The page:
It’s the Third One

The Trilogy is the weakest shape in nature


It’s become a commonplace idea.

“It’s the third one,” has become the slogan of approbation. It’s the thorn in the moviegoers side, the sequel of the sequel. Some of the greatest movies ever, movies like Star Wars and The Godfather, had sequels so strong and well done that they challenged the ideas of what a sequel could accomplish, but they had some third entries that bordered between disappointing to downright awful.

It’s a slippery slope, serialization.

Some companies like Pixar can take one franchise and successfully drag it on for three entries, some can flub on only the second entry…like Pixar. There are a litany of factors that go into what makes a good sequel. Typically, a sequel is great when It builds on the original, provding a fresh adventure, and giving the characters more time to shine unfettered by exposition in a new and interesting world. To explain it shortly, the third one will have to drag the characters (kicking and screaming) back into the plot, usually provides the same adventure as the first one, gives the characters room to stagnate fettered by ret-coning everything.

But they make money.

Let’s talk about why movies don’t go into thirds too well.

Plot’s can normally only go so long. Sometimes the plot is so bulletproof and awesome that they have no problem stretching it into a third entry. Let’s take The Lord of the Rings, it’s a great trilogy. It is based on masterfully written book trilogy of the same name–I’m thinking you probably knew that. J. R. R Tolkien took the time and care to formulate a great plot that could stretch that thin easily.

Meanwhile, The Hobbit trilogy. Based on one short children’s book set in the same universe, this trilogy dragged on and on and on during its 10+ hour run time. The plot has to be interesting enough to generate conflict and purpose for the characters through every movie they are in. Third entries will always have trouble in this regard unless the story was planned to be a trilogy to begin with.

Characters can actually overdevelop. It’s true. It’s like microwaving a burrito. If you cook it too long it get’s hard and weird tasting.

Another Trilogy on the way, Spiderman. The Toby McGuire Spiderman was a likable character until he wasn’t because they…brushed his hair different.

Same with the Xmen trilogy. Superhero trilogies seem especially susceptible to this. If the character stops having interesting and new ways to grow and develop, then the trilogy won’t end well.

Sometimes (a lot of the time) characters end up going through the great plan of “lets repeat the plot of the first one, but with a different perspective.” See Finding Dory, Car’s 3, Shrek 2, Kung Fu Panda 3, and Toy Story 3.  This is a faux Pas that works sometimes. I’m sure you liked at least one of the movies on that list, and it’s fine to be wrong.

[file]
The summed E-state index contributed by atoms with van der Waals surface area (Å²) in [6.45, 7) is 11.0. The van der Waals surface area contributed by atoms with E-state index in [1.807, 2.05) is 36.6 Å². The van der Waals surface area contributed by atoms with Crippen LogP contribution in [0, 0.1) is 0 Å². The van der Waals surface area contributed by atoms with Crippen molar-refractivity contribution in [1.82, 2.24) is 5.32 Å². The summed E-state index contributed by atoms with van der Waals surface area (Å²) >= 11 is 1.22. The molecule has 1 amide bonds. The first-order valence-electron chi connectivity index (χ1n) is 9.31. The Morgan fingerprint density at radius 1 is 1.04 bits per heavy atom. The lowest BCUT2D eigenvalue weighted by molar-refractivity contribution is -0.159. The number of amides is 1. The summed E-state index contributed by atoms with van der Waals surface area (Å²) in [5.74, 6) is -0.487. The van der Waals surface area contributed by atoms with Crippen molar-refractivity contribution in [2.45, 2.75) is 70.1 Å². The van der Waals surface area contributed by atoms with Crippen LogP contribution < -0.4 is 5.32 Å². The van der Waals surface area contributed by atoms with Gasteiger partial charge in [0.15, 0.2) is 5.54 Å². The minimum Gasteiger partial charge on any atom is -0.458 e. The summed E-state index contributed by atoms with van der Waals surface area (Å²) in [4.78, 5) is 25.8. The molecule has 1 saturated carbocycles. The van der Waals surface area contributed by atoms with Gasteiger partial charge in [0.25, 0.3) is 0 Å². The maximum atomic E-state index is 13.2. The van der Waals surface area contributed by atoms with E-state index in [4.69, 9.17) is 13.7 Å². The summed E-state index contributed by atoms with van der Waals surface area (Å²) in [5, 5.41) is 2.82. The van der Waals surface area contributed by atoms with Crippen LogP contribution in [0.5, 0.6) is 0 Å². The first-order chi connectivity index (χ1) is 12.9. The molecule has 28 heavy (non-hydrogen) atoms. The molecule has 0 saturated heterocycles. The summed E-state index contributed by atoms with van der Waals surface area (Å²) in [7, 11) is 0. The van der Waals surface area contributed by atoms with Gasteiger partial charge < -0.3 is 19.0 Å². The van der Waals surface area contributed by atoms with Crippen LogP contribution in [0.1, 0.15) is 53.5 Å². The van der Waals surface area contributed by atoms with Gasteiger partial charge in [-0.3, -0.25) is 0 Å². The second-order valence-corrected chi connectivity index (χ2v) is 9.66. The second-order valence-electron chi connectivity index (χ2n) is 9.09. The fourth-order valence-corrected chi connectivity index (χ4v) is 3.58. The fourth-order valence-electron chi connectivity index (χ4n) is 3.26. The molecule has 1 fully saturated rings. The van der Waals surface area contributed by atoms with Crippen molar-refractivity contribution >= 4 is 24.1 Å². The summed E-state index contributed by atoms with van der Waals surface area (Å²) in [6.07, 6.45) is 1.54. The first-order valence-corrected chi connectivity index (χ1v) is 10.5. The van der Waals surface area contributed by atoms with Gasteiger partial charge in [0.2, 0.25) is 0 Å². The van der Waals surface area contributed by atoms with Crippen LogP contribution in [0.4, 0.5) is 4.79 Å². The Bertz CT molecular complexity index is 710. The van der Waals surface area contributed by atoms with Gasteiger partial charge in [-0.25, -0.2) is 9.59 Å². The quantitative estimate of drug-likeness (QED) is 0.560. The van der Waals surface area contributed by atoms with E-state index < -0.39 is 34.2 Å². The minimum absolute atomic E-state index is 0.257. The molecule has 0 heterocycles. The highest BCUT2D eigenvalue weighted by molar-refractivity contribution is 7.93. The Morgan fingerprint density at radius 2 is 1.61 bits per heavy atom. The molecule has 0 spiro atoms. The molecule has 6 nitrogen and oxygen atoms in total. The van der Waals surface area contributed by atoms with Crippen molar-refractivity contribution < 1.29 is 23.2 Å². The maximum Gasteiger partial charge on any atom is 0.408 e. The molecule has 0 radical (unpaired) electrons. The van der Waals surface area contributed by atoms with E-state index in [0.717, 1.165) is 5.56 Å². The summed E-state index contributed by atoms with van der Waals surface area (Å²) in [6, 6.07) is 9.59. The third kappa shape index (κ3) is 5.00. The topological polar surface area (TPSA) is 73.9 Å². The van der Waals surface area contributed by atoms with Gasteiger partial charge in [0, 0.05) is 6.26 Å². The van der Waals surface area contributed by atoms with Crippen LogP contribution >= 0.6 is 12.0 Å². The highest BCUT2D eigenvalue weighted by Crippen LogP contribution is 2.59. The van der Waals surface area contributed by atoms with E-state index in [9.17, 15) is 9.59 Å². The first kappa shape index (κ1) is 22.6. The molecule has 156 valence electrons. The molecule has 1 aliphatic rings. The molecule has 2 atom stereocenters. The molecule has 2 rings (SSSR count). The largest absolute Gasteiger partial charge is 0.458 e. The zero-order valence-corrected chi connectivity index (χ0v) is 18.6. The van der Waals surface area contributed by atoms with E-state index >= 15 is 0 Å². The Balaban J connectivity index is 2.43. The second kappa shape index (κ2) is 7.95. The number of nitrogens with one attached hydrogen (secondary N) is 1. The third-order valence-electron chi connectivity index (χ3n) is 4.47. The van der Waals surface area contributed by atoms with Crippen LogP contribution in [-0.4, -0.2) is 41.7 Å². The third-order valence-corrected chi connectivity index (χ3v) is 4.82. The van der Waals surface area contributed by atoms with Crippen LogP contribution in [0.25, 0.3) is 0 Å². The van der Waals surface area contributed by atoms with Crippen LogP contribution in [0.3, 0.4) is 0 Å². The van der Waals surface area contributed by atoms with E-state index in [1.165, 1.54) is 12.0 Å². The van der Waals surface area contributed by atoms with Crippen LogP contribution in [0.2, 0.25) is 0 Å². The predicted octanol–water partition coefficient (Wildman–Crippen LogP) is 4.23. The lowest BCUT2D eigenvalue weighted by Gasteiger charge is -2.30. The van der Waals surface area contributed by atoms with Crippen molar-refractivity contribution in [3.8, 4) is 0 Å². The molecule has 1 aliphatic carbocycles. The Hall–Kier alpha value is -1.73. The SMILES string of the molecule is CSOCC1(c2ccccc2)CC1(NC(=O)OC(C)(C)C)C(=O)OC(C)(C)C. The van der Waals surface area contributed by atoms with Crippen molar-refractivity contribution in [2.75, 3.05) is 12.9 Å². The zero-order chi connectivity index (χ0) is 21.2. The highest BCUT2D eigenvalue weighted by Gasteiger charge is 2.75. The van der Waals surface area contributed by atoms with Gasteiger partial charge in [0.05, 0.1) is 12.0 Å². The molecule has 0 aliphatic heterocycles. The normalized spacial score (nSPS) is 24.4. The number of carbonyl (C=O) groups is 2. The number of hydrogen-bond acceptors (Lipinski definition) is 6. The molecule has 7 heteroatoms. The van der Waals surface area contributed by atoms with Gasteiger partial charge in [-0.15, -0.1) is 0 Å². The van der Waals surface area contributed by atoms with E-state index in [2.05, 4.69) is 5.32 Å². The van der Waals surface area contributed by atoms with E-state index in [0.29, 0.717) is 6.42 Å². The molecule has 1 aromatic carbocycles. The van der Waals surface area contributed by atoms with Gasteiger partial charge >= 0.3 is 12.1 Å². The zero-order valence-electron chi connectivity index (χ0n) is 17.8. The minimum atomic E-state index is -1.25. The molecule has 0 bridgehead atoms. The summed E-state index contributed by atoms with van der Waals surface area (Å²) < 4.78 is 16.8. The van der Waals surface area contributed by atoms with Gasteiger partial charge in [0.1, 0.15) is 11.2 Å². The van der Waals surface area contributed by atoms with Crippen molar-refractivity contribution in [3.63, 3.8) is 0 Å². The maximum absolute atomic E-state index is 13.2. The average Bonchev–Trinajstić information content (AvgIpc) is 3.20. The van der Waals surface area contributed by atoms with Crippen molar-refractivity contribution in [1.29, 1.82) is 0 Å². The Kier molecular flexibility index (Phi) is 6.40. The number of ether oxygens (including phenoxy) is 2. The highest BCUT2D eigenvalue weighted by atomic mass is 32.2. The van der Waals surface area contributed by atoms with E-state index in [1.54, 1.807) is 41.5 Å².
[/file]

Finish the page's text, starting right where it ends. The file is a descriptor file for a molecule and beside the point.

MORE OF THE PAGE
Finally, there is one big and simple problem with most trilogies. The target audience ages too much.

Think about good old Star Wars. The first film dropped like a ton of bricks on awaiting masses in 1977. If you were 14 when that movie came out it would blow you away. You would be dying to see the sequel in 1980 when you were 17. But by the time you were 20, no longer a teen, the third and final film in the original trilogy would release in 1983.

People change a lot in six years. If you were a sci fi loving nerd when you were 14, you would hopefully have gotten a social life by age 20. You would’ve gone through all of high school.

Now look at the modern Star Wars trilogy. I just so happened to be 14 when the first movie came out. I will be 20 when the last one releases. I’m not too psyched about it anymore. History repeats. My father was 13 for Star Wars and 19 for Return of the Jedi, so that’s some poetic justice.

Good films are rare. They can be gems and can change a generation or define a culture of creative potential. From Silent Era to Sci-Fi, there aren’t many movies that are truly great. Even less prominent, great sequels. As hard as it is to capture lightening in a bottle, its even harder to recreate it. But does lightening strike thrice? In some cases, yes. Sometimes, the characters need their third arc to develop properly. Sometimes the movies were planned properly and the trilogy was inevitable–the Harry Potter Octilogy achieved as consistent of success as the Lord of the Rings. Old scripts can always be found in the trash, too, and they can just reread them in a different voice and call it a new movie. I didn’t like Finding Dory. Sorry, moving on.

Entertainment will always be a xenophobic culture. New ideas are scary, especially now when nostalgia is another word for “personal mint.” Reboots and trilogies and movie adaptations will always be easy. They can be done well, but the fact that they are easy makes them especially susceptible to being awful. T.V. shows will always be rebooted, video games will always be adapted, Sony will keep trying to make a decent movie based on something that has already been made *cough* Ghostbusters *cough*, and good sequels will always spawn a third glorious, lazy, superfluous, half-baked entry…the third one.